Steve Acquah co-hosts a buckyball workshop for students as part of the celebrations for the unveiling of the Royal Society of Chemistry Chemical Landmark Blue Plaque: UMass Amherst
Steve Acqua, associate research professor of chemistry, director of GEOSET and coordinator of the Digital Media Lab at the WEB Du Bois Library, co-hosted a workshop for around 200 schoolchildren with physicist, science communicator and television presenter Jonathan Hare at Sussex University in UK on June 17. The Buckyball workshop was among events celebrating the unveiling of the Royal Society of Chemistry Chemical Landmark Blue Plaque in honor of the late Nobel Prize-winning Professor Sir Harold W. Kroto at the University of Sussex, where he conducted his research . Steve and Jonathan completed their PhDs with Kroto at the University of Sussex and have run Buckyball workshops for students around the world.
About Harold Croto
Sir Harold Kroto received the Nobel Prize in Chemistry in 1996 along with Professor Robert F. Curl, Jr., Rice University, and Professor Richard E. Smalley, Rice University, for their discovery of fullerenes. Kroto worked on carbon laser vaporization to simulate the chemistry of stars and interstellar space. These experiments led to the discovery of C60 (Buckminsterfullerene, Buckyball), an allotrope of carbon.
“Harold Kroto absolutely loved the Buckyball workshops and has held several around the world. He was engaging with the students and loved seeing the spark of excitement in them when they finished building the Buckyball model,” Acquah said. “It was nice to reconnect with former members of the Kroto Research Group and talk about my current research in chemistry and my work at the Digital Media Lab at UMass Amherst. 3D printing, extended reality and audio/video productions are some of the ways we continue to promote science communication.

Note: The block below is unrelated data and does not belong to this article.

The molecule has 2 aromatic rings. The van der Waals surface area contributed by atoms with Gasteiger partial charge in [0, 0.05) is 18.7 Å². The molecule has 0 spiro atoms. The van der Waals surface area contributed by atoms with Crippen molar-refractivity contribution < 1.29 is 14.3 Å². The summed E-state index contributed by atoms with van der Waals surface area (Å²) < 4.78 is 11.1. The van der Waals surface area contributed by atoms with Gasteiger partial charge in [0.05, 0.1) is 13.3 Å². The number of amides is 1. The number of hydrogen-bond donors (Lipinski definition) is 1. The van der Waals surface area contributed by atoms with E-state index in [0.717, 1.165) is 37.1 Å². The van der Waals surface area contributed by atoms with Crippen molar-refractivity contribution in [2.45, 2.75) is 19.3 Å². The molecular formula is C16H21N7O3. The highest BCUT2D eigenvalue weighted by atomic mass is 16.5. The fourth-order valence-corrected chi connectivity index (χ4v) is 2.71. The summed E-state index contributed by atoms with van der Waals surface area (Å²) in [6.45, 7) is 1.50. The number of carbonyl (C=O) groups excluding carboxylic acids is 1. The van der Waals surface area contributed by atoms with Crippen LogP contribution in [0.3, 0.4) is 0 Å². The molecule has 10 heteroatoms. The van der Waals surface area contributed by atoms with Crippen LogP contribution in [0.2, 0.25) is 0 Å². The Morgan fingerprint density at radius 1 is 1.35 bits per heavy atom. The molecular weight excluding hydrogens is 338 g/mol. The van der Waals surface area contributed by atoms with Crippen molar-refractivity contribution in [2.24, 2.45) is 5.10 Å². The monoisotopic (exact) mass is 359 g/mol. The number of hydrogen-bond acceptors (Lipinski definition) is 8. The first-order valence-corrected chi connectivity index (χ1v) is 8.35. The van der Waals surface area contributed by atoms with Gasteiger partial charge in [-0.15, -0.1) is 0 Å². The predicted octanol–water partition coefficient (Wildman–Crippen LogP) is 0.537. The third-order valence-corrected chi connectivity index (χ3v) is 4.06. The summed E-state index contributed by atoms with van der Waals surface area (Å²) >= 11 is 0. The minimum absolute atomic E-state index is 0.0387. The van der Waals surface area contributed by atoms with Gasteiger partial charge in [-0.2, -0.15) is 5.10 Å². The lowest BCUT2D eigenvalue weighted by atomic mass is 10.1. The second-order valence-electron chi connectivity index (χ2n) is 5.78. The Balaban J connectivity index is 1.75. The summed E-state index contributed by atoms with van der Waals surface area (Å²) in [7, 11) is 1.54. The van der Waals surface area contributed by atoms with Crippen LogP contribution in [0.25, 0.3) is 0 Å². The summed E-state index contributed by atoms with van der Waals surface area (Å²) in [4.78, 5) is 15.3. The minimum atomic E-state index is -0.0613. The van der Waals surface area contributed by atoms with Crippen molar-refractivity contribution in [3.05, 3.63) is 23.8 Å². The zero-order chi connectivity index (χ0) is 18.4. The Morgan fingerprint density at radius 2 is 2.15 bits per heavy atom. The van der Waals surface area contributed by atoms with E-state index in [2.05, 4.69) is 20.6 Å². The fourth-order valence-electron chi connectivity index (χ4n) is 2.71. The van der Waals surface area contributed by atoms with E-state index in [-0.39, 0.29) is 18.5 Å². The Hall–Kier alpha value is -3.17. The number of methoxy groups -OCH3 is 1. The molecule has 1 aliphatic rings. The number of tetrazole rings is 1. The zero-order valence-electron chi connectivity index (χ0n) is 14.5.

The Royal Society of Chemistry Chemical Landmark Blue Plaque
The blue plaque was unveiled by Lady Margaret Kroto and her son Stephen with guests including Professor Rachel Mills, Provost of the University of Sussex, Professor Tom Welton, President of the Royal Society of Chemistry, and Lizzie Deane, the mayor of Brighton and Hove. During the afternoon, former students and colleagues from the research group spoke about their work and their memories of Kroto with a screening of the tribute video produced by Steve Acquah after Kroto’s passing.
The Royal Society of Chemistry’s Chemical Landmarks Scheme helps raise awareness of where the individuals, teams and collaborative efforts of members of the chemistry community have contributed significantly to the impact of science.
Global Education Awareness for Science, Engineering and Technology (GEOSET)
Sir Harold Kroto was also known for his contributions to the popularization of science. He worked with BBC Education producer Patric Reams to establish the Vega Science Trust in 1994 to communicate science to the public through television. In 2006, he worked with Steve Acquah and Florida State University lecturer Colin Byfleet to create the GEOSET (Global Educational Outreach for Science Engineering and Technology) initiative, which took advantage of the Internet to provide a free resource educational videos.
In April, Grace Rogers was announced as the recipient of the 2022 Sir Harold W. Kroto and Steve Acquah GEOSET Award at UMass Amherst. Steve Acquah created the prize to continue the late Nobel Laureate’s legacy of research and outreach. It is awarded annually to a chemistry major who has demonstrated excellence in science communication through digital media.
To learn more about Acquah’s work with Chemistry and the Digital Media Lab, visit: people.umass.edu/acquah.